Nearly 500 years ago in northern Italy, a series of houses reached for perfection.   Rather than being assembled to some long established pattern or the end result of the accumulation of any needed spaces over many years, the architect created dwelling spaces with a simple unity formed from clear geometry.  Not only were the relationships of all elements within any space carefully ordered, but all the rooms fitted within an easily perceived coherent whole.  All the elements of the design, from the assembly of rooms, the external form, to the decorative details of mouldings and openings, needed to have a carefully considered relationship to achieve the much sought harmony.  When completed, nothing could be added nor any element taken away, without diminishing the design.

In one such villa, one small room could be as close to perfection as it is possible to get. To sit in such a room, you have no need to know the length of the room is a precise proportion to its breadth, or that the height of the vaults above matches the breadth, to feel that the room works like few others.  This is a coherent contained space, with the clean curves of the vaulting above providing a strong sense of enclosure, particularly on a winter’s day with the shutters closed.  Equally in better weather, with doors and windows open, the linear arrangement of openings within the house allow a direct connection to the outside in many directions, without the need for the vast floor-to-ceiling walls of plate-glass as in a contemporary house.   There are views over the surrounding farmland, and an unavoidable awareness of the axial arrangement of the whole house with its clear orientation towards the distance snow-capped Dolomites.   Now faded frescoes ring the tops of the walls above and provide some sense of the stories that the 16th century inhabitants told themselves, or liked to tell others.

When initially built, the order of these spaces must have contrasted with the complex mix or mess of olive and other fruit trees, crops, and yarded domesticated animals outside on the largely self-sufficient farm estate. Today, the contrast is with the open fields and network of drainage canals of the flattened industrialised agriculture around or the clutter and lights of the town getting ever closer.  This was the villa for a large estate and it is large and imposing as it needed to be: high walls clearly visible for miles above the flat plane.   However, rather than make a statement in expensive stone, all this was achieved with the minimum of costly materials.  Stone was used where necessary on capitals or the moulding of window frames, but otherwise it is walls of rendered brickwork.  Unlike the tight spaces that we came to accept in the 20th century, the architect thought that harmony depended on the correctly-sized spaces.  Rooms would vary in size according to their role, but any ceiling height had to be judged in relation to the size of the room so a large room required a good distance above the heads of the numerous people below.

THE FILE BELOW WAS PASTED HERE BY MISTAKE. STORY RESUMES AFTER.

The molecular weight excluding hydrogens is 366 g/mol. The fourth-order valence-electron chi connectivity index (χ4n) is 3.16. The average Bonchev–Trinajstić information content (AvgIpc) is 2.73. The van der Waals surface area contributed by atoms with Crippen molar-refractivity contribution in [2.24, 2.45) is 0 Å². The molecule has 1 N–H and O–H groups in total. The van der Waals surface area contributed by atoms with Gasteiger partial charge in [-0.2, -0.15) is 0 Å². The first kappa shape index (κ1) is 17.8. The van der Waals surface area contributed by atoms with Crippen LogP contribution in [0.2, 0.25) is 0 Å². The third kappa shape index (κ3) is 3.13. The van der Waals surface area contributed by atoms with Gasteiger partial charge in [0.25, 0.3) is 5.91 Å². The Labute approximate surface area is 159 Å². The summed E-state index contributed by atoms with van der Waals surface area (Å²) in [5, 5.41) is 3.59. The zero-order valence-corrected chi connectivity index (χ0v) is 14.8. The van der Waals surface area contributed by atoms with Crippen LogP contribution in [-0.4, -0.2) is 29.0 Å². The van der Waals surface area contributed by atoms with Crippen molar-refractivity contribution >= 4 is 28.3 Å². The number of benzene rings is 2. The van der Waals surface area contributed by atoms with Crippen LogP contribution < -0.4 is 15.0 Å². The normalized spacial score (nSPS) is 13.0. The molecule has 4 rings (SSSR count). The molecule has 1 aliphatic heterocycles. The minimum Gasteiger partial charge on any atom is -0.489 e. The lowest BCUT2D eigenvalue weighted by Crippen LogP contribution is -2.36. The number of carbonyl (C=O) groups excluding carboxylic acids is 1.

The architect is of course is Andrea Palladio and his house is Villa Saraceno located between Vicenza and Padua in the Veneto.   His designs, theories and examples provided in his widely read book, went to influence much building in Europe and ultimately a great deal of the wider world for the following few centuries.

If these spaces work for us now and if we feel a comforting sense of order when we are in them, why have we not continued to build in such a way?   Why do we not re-create the same spaces now?  If Palladio achieved something close to perfection, why do we not try to do the same?  Why did we turn our back on the lessons and breakthroughs of the Renaissance, particularly if they produced viable dwelling spaces, that worked and satisfied our demand for solidity, usefulness and beauty.